Save Money and Time with Bulk Cooking
There was a point, a few years ago, when I was trying to take care of my busy family, cook a few meals for my sister (who was pregnant), cook a few meals for a friend (who’d just had her fourth baby), and write a book. I needed forty eight hours a day to get it all done. In desperation, I tried cooking in bulk and freezing a large number of meals, hoping that cooking five or six hours on one day a month would save me time during the rest of the month.
It did! Not only did it save me time, it also saved me a lot of money (~$250/mo), and reduced a lot of stress. I no longer had to figure what to make for dinner at the last moment.
I started bulk cooking 16 years ago and I’m still doing it. Portion sizes have changed, since my kids have left home, but the convenience of cooking my own meals in bulk and freezing them is too valuable to give up.
Here are a bunch of my bulk cooking tips and tricks and some of my favorite recipes.
- Decide which meals you want to serve ahead of time and write them down.
- Inventory the food in your home. This way you know exactly what you have and don’t have.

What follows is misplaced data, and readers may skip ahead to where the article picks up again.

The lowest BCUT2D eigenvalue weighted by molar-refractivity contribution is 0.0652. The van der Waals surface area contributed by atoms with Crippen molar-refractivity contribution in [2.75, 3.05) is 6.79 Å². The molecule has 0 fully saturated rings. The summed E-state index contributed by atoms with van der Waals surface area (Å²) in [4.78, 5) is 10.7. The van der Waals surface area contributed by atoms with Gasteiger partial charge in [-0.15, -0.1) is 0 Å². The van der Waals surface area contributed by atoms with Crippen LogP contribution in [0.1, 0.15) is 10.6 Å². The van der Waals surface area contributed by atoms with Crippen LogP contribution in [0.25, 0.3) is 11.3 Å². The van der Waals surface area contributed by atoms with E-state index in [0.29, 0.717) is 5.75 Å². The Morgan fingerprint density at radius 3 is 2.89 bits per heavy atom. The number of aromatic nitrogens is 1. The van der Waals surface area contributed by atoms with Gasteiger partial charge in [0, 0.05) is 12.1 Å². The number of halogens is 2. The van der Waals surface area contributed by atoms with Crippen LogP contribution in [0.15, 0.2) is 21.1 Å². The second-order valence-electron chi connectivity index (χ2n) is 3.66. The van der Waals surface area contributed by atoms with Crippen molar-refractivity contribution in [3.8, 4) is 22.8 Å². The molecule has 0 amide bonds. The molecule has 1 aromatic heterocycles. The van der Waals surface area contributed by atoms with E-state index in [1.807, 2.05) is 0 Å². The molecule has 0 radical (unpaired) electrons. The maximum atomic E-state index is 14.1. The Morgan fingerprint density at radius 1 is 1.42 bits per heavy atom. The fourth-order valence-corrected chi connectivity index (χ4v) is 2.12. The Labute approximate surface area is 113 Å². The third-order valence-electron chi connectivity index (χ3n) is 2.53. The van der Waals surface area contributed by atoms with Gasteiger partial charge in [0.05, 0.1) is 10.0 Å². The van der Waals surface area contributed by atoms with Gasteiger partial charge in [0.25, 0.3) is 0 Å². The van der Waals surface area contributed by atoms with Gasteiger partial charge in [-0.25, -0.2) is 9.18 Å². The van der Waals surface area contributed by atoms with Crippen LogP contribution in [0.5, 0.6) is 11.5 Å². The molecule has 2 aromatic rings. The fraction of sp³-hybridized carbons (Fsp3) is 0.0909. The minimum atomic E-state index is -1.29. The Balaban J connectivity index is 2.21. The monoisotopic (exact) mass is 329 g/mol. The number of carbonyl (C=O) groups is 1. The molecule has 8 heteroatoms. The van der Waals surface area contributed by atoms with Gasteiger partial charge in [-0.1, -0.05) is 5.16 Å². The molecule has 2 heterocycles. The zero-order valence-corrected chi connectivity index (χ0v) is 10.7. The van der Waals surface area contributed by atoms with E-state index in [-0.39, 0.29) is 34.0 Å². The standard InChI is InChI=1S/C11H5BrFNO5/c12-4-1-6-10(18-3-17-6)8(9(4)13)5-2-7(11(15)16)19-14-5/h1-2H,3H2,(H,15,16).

- Use your monthly menu and food inventory to write your grocery list. Buy in bulk.
- Assemble the pots, pans, measuring cups, cutting board, knives and utensils you’ll need.
- Put your recipes into plastic page protectors and tape them to your cupboard doors at eye level. Or, put your iPad into a ziplock bag to keep it clean and prop it up.
- Ahead of time, chop, grate, dice, and slice any ingredients that appear in several recipes (Onions, mushrooms and cheese for example).
- Gather any canned or dry goods required so you don’t have to go hunting for them. I like to set out all my ingredients to one side on the counter so everything is right there when I need it.
- This is also a good time to clean out your fridge, giving you plenty of room to properly cool your meals.
- I turn down my deep freeze and/or freezer five to ten degrees the day before. The food freezes faster and it’s easy to readjust the temperature later.